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John McLaughlin (born March 29, 1927) is an American television personality and political commentator. He created, produces and hosts the long-running political commentary series The McLaughlin Group as well as John McLaughlin's One On One.

Contents

Education and early career

McLaughlin earned two master's degrees (philosophy and English literature) from Boston College, and a Ph.D. (philosophy) from Columbia University. Upon entering the Jesuit order of the Roman Catholic Church and being ordained a priest, McLaughlin spent years as a high school teacher at Fairfield College Preparatory School, a Jesuit prep school in Connecticut. A Republican, he originally opposed the Vietnam War and, in 1970, sought permission from his order to run for a seat in the United States Senate, representing Rhode Island. His superiors denied him this, even though they did grant permission to fellow Jesuit Father Robert Drinan to run for a seat in the U.S. House of Representatives for Massachusetts. McLaughlin defied his superiors and ran anyway, losing to the incumbent four-term Senator John O. Pastore.

Through a friendship with Pat Buchanan, McLaughlin became a war supporter and a speech writer and advisor to U.S. President Richard Nixon. Because priests are not allowed to take on political jobs, he was ordered by his Jesuit superiors to return to Boston and, rather than obey, he left the Society of Jesus.

Prior to entering broadcasting, he was associate editor of America, a weekly opinion journal published by American Jesuits. From 1981 to 1989, McLaughlin was Washington editor and author of the monthly political column, "From Washington Straight," for the National Review.

Broadcast career

The McLaughlin Group premiered in 1982. The show features four political commentators, usually two conservatives and two liberals, with McLaughlin seated in the middle. The McLaughlin Group is most widely seen on PBS affiliates, and is taped at the studios of WUSA-TV in Washington, DC.

The McLaughlin Group is seen in the United Kingdom and other parts of Europe and worldwide on American Forces Network and on the WORLDNET satellite service.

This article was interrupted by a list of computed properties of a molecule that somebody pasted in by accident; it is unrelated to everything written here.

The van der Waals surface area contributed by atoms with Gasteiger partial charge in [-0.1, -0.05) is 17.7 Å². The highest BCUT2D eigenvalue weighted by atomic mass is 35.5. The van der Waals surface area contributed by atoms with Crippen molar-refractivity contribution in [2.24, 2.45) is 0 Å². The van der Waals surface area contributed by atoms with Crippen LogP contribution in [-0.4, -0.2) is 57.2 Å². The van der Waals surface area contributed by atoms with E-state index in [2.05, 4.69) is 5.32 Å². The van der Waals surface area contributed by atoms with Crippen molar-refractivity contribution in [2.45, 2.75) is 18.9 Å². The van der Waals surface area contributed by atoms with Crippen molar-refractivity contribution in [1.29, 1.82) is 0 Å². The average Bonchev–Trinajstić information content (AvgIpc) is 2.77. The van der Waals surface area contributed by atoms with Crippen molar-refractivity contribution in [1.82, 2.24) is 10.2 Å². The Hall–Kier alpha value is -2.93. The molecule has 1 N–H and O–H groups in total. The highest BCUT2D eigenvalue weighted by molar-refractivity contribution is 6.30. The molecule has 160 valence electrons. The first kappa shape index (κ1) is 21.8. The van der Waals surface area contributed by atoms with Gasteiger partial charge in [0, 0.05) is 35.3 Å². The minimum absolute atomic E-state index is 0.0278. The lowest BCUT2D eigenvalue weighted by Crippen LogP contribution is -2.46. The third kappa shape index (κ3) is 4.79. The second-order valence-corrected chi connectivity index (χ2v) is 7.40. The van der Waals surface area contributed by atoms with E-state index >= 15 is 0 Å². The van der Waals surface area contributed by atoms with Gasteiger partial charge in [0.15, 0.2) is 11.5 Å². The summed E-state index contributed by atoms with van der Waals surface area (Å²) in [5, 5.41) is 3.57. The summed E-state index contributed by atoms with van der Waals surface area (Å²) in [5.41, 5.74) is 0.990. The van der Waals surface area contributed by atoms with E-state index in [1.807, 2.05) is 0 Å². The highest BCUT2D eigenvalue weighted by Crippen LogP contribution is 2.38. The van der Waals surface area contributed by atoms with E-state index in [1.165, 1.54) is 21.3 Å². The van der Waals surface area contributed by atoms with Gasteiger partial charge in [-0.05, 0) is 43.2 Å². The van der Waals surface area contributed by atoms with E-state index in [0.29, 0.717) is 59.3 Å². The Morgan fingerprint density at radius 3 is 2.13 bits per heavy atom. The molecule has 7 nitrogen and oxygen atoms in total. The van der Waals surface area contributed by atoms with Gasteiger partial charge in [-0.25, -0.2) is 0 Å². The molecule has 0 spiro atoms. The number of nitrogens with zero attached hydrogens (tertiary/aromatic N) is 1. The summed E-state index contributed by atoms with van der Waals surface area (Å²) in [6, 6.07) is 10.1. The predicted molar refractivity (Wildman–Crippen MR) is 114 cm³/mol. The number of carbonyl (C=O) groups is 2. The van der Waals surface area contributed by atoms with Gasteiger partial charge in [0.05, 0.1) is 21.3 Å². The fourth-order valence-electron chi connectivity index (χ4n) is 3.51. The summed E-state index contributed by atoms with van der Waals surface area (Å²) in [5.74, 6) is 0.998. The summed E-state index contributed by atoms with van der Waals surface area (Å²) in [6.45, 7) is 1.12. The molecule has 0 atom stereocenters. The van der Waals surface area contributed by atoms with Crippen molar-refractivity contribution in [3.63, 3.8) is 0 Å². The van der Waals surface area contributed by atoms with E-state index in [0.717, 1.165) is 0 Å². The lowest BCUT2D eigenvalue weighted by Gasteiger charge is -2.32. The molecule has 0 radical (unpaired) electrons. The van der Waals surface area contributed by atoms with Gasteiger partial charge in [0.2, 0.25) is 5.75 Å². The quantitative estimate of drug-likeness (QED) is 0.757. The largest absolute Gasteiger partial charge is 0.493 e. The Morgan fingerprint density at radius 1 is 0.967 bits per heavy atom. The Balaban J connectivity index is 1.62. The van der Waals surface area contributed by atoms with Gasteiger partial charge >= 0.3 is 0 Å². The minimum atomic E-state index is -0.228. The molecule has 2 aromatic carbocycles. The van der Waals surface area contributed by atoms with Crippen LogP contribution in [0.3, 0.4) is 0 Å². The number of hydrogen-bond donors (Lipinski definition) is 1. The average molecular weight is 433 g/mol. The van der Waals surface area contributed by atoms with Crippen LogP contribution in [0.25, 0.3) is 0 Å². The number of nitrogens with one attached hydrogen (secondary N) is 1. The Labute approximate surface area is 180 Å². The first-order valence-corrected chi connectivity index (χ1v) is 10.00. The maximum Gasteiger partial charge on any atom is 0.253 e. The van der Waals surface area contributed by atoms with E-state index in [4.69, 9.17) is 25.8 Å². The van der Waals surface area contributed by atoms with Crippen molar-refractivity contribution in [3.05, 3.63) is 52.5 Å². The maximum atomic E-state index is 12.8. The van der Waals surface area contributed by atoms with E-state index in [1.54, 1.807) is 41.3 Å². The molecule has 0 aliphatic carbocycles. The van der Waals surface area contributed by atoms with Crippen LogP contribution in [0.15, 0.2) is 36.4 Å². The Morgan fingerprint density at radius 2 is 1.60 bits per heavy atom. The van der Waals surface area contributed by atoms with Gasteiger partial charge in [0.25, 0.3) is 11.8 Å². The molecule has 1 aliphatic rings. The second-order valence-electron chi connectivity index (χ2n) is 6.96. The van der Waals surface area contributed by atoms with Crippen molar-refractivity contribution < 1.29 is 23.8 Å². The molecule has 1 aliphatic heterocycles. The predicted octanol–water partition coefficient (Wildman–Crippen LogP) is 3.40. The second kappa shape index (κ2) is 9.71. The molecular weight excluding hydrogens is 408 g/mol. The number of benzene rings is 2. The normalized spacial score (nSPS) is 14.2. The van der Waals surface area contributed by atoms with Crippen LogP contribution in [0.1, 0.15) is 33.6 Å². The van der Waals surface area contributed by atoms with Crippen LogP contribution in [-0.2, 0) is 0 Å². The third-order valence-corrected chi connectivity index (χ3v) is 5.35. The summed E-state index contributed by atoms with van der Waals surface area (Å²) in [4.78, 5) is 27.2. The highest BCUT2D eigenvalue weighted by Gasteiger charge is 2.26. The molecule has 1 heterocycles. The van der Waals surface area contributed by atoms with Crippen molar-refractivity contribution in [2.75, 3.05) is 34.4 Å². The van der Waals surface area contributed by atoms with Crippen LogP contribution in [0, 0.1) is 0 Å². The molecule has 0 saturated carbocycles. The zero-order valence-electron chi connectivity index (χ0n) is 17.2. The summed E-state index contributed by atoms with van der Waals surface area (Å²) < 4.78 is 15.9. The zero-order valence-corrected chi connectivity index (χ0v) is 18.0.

The McLaughlin Group is available in low-resolution video podcast form on the show's web site and on iTunes. Although the show is broadcast on PBS with no commercials, the podcast edition has commercial messages from the broadcast Sunday mornings on WUSA-TV.

McLaughlin is fond of making witty predictions based on current events, and of asking questions in interesting ways. One phrase he often uses is:

On a scale of 0 to 10—with 0 representing zero possibility and 10 representing metaphysical certitude—what is the chance of...?

His loud and forceful style of presentation has been parodied by comedians and other commentators, most notably Dana Carvey of Saturday Night Live. McLaughlin himself appeared as the Grim Reaper in an SNL sketch that parodied his show.

McLaughlin also hosts John McLaughlin's One On One, first telecast in 1984, and from 1989 through 1994, produced and hosted McLaughlin, a one-hour nightly talk show on CNBC.

McLaughlin has also appeared in films, including Dave, Mission Impossible, Independence Day and War, Inc.

Personal life and views

On 23 August 1975, McLaughlin married Ann Dore, his former campaign manager. She served as Secretary of Labor under Ronald Reagan from 1987 until 1989. The couple divorced in 1992.

On 22 June 1997, McLaughlin married his current wife, Cristina Clara Vidal McLaughlin.[1] She is also cited as a vice president of operations on the McLaughlin Group.

McLaughlin is a lifetime Republican. However, leading up to the 2004 United States presidential election, McLaughlin announced that he would be voting for Democratic Party candidate John Kerry. His political views in general are diversified and often differ from Republican Party positions depending on the issue in question.

In popular culture

In the 2009 movie Watchmen, John is portrayed in an early scene by Gary Houston, interviewing Pat Buchanan (played by James M. Connor) and Eleanor Clift (played by Mary Ann Burger) about the possibility of nuclear war with the Soviet Union.

References

  1. ^ The New York Times (1997-06-22). Cristina Vidal and John McLaughlin. The New York Times, 22 June 1997. Retrieved from http://query.nytimes.com/gst/fullpage.html?res=9F0DE2D6123EF931A15755C0A961958260.

External links

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